The centrality of prayer

By Dave Henning / December 4, 2014

In Chapter 2 of Prayer Timothy Keller focuses on the hardness (difficulty) and the centrality of prayer.  He cites The Still Hour, a classic book on prayer by nineteenth-century American theologian Austin Phelps.  Phelps began with the premise that “a consciousness of the absence of God is one of the standing incidents of religious life.”

Pastor Keller emphasizes that the first- and crucial- lesson we learn in attempting to pray is our spiritual emptiness.  Although this realization is disorienting, it is necessary if we are to  have fellowship with God.  Yet, as we endure and learn to pray in a disciplined way, we can overcome our initial feelings of God’s absence.  The author describes this process:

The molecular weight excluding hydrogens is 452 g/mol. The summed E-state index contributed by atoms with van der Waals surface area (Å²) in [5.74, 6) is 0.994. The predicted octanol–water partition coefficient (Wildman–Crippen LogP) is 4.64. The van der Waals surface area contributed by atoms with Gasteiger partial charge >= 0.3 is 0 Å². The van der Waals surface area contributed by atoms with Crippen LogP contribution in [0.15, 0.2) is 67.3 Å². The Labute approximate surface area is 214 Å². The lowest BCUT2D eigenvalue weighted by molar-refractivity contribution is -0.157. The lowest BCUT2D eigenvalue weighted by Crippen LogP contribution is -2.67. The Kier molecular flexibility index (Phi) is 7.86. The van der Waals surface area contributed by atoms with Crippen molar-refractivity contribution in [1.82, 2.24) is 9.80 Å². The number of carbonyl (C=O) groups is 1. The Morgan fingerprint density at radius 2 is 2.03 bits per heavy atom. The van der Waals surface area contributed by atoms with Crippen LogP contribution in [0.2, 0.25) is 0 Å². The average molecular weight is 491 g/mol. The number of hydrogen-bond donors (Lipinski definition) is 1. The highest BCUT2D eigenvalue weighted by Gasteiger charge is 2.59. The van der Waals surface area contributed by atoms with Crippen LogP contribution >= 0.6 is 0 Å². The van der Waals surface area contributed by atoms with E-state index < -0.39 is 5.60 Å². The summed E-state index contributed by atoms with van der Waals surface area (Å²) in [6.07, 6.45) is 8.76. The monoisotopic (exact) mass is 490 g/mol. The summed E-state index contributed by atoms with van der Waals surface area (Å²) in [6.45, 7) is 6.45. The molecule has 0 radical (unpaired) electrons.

” . . . the vivid reorientation of the mind, and he overall sense of God on the heart, comes more frequently and sometimes in startling ways- interspersed with times of struggle and even absence.”

Pastor Keller notes that the practice of prayer is prevalent throughout the Bible and is an extension of God’s greatness and glory in our lives.  When we fail to pray, he asserts, we fail to treat God as God.  A regular, faithful, devoted, and fervent prayer life is expected of all Christians.  Pastor Keller concludes:

“Everywhere God is, prayer is.  Since God is everywhere and infinitely great, prayer must be all-pervasive in our lives.”

Today’s question: What has enriched your prayer life following your vocation loss?  Please share.

Tomorrow’s blog: “The richness of prayer”

About the author

Dave Henning


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